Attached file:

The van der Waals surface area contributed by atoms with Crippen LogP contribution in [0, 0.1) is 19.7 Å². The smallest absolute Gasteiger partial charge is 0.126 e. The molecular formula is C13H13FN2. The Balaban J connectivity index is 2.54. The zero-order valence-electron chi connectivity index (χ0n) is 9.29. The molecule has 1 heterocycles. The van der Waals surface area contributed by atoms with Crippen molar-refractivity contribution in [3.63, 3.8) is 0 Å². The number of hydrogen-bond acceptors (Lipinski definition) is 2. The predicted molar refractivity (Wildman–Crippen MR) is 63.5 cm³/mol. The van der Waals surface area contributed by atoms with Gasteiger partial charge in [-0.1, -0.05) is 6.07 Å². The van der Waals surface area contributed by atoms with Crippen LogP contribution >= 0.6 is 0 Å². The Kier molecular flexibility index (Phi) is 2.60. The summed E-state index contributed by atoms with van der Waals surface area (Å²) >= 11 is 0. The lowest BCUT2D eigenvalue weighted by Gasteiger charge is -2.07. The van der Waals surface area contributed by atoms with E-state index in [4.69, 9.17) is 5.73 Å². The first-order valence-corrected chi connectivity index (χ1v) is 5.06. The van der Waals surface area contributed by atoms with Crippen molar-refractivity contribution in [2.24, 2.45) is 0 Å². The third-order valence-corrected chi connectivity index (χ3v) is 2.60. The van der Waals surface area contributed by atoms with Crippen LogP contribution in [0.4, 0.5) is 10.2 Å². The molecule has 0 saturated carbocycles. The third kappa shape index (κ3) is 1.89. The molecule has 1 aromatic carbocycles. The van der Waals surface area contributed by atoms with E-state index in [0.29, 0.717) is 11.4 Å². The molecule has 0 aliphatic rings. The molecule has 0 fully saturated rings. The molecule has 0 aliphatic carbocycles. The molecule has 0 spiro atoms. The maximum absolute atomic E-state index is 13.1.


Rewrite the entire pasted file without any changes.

The van der Waals surface area contributed by atoms with Crippen LogP contribution in [0, 0.1) is 19.7 Å². The smallest absolute Gasteiger partial charge is 0.126 e. The molecular formula is C13H13FN2. The Balaban J connectivity index is 2.54. The zero-order valence-electron chi connectivity index (χ0n) is 9.29. The molecule has 1 heterocycles. The van der Waals surface area contributed by atoms with Crippen molar-refractivity contribution in [3.63, 3.8) is 0 Å². The number of hydrogen-bond acceptors (Lipinski definition) is 2. The predicted molar refractivity (Wildman–Crippen MR) is 63.5 cm³/mol. The van der Waals surface area contributed by atoms with Gasteiger partial charge in [-0.1, -0.05) is 6.07 Å². The van der Waals surface area contributed by atoms with Crippen LogP contribution >= 0.6 is 0 Å². The Kier molecular flexibility index (Phi) is 2.60. The summed E-state index contributed by atoms with van der Waals surface area (Å²) >= 11 is 0. The lowest BCUT2D eigenvalue weighted by Gasteiger charge is -2.07. The van der Waals surface area contributed by atoms with E-state index in [4.69, 9.17) is 5.73 Å². The first-order valence-corrected chi connectivity index (χ1v) is 5.06. The van der Waals surface area contributed by atoms with Crippen molar-refractivity contribution in [2.24, 2.45) is 0 Å². The third-order valence-corrected chi connectivity index (χ3v) is 2.60. The van der Waals surface area contributed by atoms with Crippen LogP contribution in [0.4, 0.5) is 10.2 Å². The molecule has 0 saturated carbocycles. The third kappa shape index (κ3) is 1.89. The molecule has 1 aromatic carbocycles. The van der Waals surface area contributed by atoms with E-state index in [0.29, 0.717) is 11.4 Å². The molecule has 0 aliphatic rings. The molecule has 0 fully saturated rings. The molecule has 0 aliphatic carbocycles. The molecule has 0 spiro atoms. The maximum absolute atomic E-state index is 13.1.